Intravascular delivery, the least invasive delivery approach, is the simplest procedure used to deliver drug to solid tissues, including the CNS. Nevertheless, this method fails in the delivery of large molecules or vectors, because channels through the BBB are small enough to inhibit the passage of even small macromolecules. Hence no report exists of robust delivery of virus-sized molecules into the brain after intravascular injection. Additionally, this method does not lend itself to targeting a specific region of the brain.
Another approach for distribution of macromolecules that may enhance distribution of virus-sized particles in solid tissues is CED. Convection-enhanced delivery relies on bulk flow to carry macromolecules through the tissue extracellular space. Instead of being restricted by the BBB, CED uses this barrier to its advantage by restricting the access of infused agents to the systemic circulation.3 Unlike diffusion, which relies on a concentration gradient, CED depends on an externally generated pressure gradient to distribute a relatively homogeneous concentration of compounds to discrete anatomical targets of various sizes.3–5,15,27 This method of delivery should also carry particles significantly farther than can be achieved using diffusion alone.27 Furthermore, by delivering the complete dose at the target site, smaller quantities of agent may be administered than required for systemic dosing, thus reducing systemic exposure and toxicity relative to other modes of delivery. Successful and safe use of convective delivery of macromolecules in the laboratory and clinic has been demonstrated (NIH protocol No. 13415-21). For these reasons, CED is a suitable candidate for the delivery of gene therapy vectors to clinically relevant regions of the CNS.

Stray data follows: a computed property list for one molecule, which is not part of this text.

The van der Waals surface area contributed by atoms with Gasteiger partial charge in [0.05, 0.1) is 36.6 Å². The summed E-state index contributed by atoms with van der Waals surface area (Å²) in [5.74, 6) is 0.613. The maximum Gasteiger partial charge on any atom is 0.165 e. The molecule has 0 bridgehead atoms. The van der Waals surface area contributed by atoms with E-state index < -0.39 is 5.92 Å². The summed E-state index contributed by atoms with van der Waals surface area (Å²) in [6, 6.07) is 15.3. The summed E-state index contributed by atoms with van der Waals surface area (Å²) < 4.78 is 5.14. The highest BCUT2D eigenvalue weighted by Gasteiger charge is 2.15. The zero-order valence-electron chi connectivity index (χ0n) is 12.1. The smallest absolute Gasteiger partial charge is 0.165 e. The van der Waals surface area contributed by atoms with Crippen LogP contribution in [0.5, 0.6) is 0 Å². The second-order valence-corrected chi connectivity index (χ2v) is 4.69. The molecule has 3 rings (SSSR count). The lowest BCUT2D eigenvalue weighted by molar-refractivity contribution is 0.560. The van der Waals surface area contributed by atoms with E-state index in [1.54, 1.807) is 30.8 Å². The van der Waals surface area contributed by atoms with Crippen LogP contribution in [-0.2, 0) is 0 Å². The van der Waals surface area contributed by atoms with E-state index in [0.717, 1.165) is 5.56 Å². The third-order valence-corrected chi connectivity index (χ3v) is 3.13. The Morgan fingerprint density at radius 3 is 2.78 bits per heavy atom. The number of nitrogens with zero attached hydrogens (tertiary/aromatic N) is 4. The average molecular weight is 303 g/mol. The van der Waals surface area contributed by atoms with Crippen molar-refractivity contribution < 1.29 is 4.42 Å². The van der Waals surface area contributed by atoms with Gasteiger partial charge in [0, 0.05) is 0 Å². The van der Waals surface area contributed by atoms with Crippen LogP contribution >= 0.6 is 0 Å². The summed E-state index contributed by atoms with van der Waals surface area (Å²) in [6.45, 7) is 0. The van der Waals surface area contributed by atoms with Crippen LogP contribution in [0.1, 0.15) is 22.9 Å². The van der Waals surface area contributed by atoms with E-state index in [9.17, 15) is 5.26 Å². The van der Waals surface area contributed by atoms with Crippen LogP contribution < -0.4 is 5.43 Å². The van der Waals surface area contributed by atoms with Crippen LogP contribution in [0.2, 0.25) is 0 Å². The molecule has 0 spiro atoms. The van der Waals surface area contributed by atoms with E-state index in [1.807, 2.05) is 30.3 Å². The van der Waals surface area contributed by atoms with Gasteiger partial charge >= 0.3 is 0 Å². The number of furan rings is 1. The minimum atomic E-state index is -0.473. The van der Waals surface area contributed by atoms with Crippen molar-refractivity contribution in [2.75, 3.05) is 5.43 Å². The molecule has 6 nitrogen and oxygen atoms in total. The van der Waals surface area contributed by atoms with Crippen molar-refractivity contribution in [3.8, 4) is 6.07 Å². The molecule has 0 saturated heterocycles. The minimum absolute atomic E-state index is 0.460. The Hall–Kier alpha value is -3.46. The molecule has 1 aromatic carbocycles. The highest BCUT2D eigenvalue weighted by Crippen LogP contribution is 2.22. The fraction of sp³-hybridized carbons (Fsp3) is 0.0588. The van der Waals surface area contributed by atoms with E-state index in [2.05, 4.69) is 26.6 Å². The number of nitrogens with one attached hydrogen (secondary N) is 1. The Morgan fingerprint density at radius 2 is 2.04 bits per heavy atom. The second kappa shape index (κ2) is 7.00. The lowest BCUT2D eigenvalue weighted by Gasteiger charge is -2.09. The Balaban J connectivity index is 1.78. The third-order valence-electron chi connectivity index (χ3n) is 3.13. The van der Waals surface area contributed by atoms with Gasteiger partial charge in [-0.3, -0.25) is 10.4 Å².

The objectives of this study were to determine the feasibility of using convective delivery of viral vectors into gray matter and to examine systematically the important variables associated with it. We measured the distributions of virus-sized nanoparticles (polystyrene nanospheres), adeno-associated viral vectors, and adenoviral vectors in rat striata, and compared them with the dispersion of albumin, a 69-kD inert protein that is small relative to viruses. Albumin is a marker compound that can be delivered to large volumes of brain by convection and is transported without significant retardation or short-term loss through the extracellular milieu.21 In this report we demonstrate that convection also can be used to distribute particles the size of AAV and that CED can distribute AAV and adenoviruses into the gray matter of the CNS. The results indicate that, within the size range of these particles, surface properties can be dominant factors for distribution of viruses by CED and, like albumin, perfusion of a relatively large volume of brain with viruses should be achievable with CED. Thus, use of this simple delivery approach can potentially achieve intracerebral distribution of gene transfer vectors for laboratory and clinical use.
We thank Krys Bankiewicz, Edward Muszuka, and Howard Fine for providing the virus; Peter Schuck for the dynamic light scattering; John Harvey for spectroscopy; Christine Piggee for capillary zone electrophoresis; Poonam Mannam and Barbara Ikejiri for histological analysis; and Stuart Walbridge, Eric Curry, and Andrew Bennett for animal procedures and tissue processing.
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